Volcanic Gases Cause Haze and Breathing Issues Skip to content
Reykjanes Eruption
Photo: Golli. The glare from the Reykjanes eruption is visible from the city.

Volcanic Gases Cause Haze and Breathing Issues

Gases from the ongoing eruption on Iceland’s Reykjanes peninsula may lead to fewer sunny days this summer, Vísir reports. Eruption gases have been creating a haze in the capital area in recent days and causing discomfort for people with asthma or other lung conditions. Air quality specialist Þorsteinn Jóhannsson says locals should get into the habit of monitoring air quality in their surroundings.

Though weather has been sunny in the capital area recently, lately the sunshine has been obscured by a mist known as volcanic haze. “Volcanic haze is not the usual ash plume that comes directly from the eruption, which is primarily sulphur dioxide. It can be an old or developed plume that has been floating around for 3-4 days just off the coast and then comes onto land again and then it’s been turned into sulphur particulate matter. That refracts light so it is seen as a haze,” Þorsteinn explains.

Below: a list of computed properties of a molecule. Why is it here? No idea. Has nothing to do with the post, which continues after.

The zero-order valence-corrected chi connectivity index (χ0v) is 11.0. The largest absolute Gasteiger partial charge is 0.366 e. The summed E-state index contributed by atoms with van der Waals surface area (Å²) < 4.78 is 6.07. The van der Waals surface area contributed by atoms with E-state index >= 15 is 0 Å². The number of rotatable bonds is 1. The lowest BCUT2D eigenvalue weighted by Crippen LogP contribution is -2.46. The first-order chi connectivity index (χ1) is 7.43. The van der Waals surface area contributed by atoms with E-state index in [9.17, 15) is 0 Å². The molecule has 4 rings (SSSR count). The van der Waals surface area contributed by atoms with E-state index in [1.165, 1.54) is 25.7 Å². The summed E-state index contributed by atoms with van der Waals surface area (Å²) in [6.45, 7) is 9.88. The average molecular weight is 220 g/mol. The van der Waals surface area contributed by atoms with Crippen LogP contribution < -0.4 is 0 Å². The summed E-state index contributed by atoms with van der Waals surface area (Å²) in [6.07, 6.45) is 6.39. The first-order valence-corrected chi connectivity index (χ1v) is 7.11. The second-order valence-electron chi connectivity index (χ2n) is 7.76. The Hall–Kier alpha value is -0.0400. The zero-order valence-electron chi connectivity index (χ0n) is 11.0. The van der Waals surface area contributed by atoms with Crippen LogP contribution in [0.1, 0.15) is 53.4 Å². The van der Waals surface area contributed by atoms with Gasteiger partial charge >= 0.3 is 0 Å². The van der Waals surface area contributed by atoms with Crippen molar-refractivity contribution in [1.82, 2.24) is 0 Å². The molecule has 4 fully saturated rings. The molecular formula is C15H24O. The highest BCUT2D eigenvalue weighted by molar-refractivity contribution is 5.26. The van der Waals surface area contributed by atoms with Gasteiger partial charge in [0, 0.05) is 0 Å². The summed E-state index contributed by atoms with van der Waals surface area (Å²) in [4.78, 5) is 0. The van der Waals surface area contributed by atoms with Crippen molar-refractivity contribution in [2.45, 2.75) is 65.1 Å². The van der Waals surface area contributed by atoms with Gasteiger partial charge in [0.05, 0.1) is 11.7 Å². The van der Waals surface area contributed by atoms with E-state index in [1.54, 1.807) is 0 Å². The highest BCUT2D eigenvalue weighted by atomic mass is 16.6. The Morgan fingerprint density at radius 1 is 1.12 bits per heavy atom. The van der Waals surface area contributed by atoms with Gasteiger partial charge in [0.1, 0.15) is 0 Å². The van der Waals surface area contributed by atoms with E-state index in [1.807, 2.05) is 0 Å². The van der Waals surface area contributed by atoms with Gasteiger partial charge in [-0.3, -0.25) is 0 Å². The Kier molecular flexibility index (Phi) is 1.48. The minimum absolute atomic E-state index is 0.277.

According to Þorsteinn, volcanic haze is more common on warm, sunny days and can also boost the formation of regular fog. Though the eruption is on Iceland’s southwest tip, the haze can travel anywhere in the country, such as Akureyri, North Iceland, where it was observed some weeks ago.

Volcanologists have stated the Reykjanes eruption could last years or even decades. “If this eruption persists, we need to put ourselves in eruption air quality gear and keep a close eye on it,” Þorsteinn says. “One can’t recommend running a long race in heavy pollution, it’s usually possible to go between houses, but sensitive people should avoid being outdoors if there is a lot of volcanic haze.”

Air quality in Iceland can be monitored on loftgaedi.is.

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